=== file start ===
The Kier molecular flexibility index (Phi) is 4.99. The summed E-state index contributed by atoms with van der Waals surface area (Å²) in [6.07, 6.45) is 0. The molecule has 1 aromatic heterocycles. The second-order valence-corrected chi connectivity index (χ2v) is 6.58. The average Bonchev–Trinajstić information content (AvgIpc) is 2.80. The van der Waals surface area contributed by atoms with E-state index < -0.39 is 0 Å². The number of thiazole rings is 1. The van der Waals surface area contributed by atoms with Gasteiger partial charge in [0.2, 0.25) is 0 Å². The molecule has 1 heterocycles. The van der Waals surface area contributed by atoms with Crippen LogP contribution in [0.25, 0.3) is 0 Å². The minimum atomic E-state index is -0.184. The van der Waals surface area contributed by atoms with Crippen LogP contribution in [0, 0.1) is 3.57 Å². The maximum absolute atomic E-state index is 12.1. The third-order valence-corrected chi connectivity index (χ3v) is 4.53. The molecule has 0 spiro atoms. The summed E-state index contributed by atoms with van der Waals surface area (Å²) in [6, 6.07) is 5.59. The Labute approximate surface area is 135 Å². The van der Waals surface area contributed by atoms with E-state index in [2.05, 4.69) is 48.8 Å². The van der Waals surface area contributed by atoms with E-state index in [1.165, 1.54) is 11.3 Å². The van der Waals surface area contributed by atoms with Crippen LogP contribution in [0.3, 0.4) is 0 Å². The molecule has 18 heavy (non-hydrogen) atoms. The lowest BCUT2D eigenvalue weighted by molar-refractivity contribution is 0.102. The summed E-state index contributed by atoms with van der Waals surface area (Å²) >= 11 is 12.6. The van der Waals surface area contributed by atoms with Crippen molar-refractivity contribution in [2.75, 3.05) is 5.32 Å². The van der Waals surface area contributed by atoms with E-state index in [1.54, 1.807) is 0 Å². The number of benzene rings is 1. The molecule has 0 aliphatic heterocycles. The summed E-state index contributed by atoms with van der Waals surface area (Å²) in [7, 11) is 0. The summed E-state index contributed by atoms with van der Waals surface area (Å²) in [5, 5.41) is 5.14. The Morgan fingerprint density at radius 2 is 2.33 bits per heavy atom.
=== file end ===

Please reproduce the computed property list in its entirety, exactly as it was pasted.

The Kier molecular flexibility index (Phi) is 4.99. The summed E-state index contributed by atoms with van der Waals surface area (Å²) in [6.07, 6.45) is 0. The molecule has 1 aromatic heterocycles. The second-order valence-corrected chi connectivity index (χ2v) is 6.58. The average Bonchev–Trinajstić information content (AvgIpc) is 2.80. The van der Waals surface area contributed by atoms with E-state index < -0.39 is 0 Å². The number of thiazole rings is 1. The van der Waals surface area contributed by atoms with Gasteiger partial charge in [0.2, 0.25) is 0 Å². The molecule has 1 heterocycles. The van der Waals surface area contributed by atoms with Crippen LogP contribution in [0.25, 0.3) is 0 Å². The minimum atomic E-state index is -0.184. The van der Waals surface area contributed by atoms with Crippen LogP contribution in [0, 0.1) is 3.57 Å². The maximum absolute atomic E-state index is 12.1. The third-order valence-corrected chi connectivity index (χ3v) is 4.53. The molecule has 0 spiro atoms. The summed E-state index contributed by atoms with van der Waals surface area (Å²) in [6, 6.07) is 5.59. The Labute approximate surface area is 135 Å². The van der Waals surface area contributed by atoms with E-state index in [2.05, 4.69) is 48.8 Å². The van der Waals surface area contributed by atoms with E-state index in [1.165, 1.54) is 11.3 Å². The van der Waals surface area contributed by atoms with Crippen LogP contribution in [0.3, 0.4) is 0 Å². The molecule has 18 heavy (non-hydrogen) atoms. The lowest BCUT2D eigenvalue weighted by molar-refractivity contribution is 0.102. The summed E-state index contributed by atoms with van der Waals surface area (Å²) >= 11 is 12.6. The van der Waals surface area contributed by atoms with Crippen molar-refractivity contribution in [2.75, 3.05) is 5.32 Å². The van der Waals surface area contributed by atoms with E-state index in [1.54, 1.807) is 0 Å². The number of benzene rings is 1. The molecule has 0 aliphatic heterocycles. The summed E-state index contributed by atoms with van der Waals surface area (Å²) in [7, 11) is 0. The summed E-state index contributed by atoms with van der Waals surface area (Å²) in [5, 5.41) is 5.14. The Morgan fingerprint density at radius 2 is 2.33 bits per heavy atom.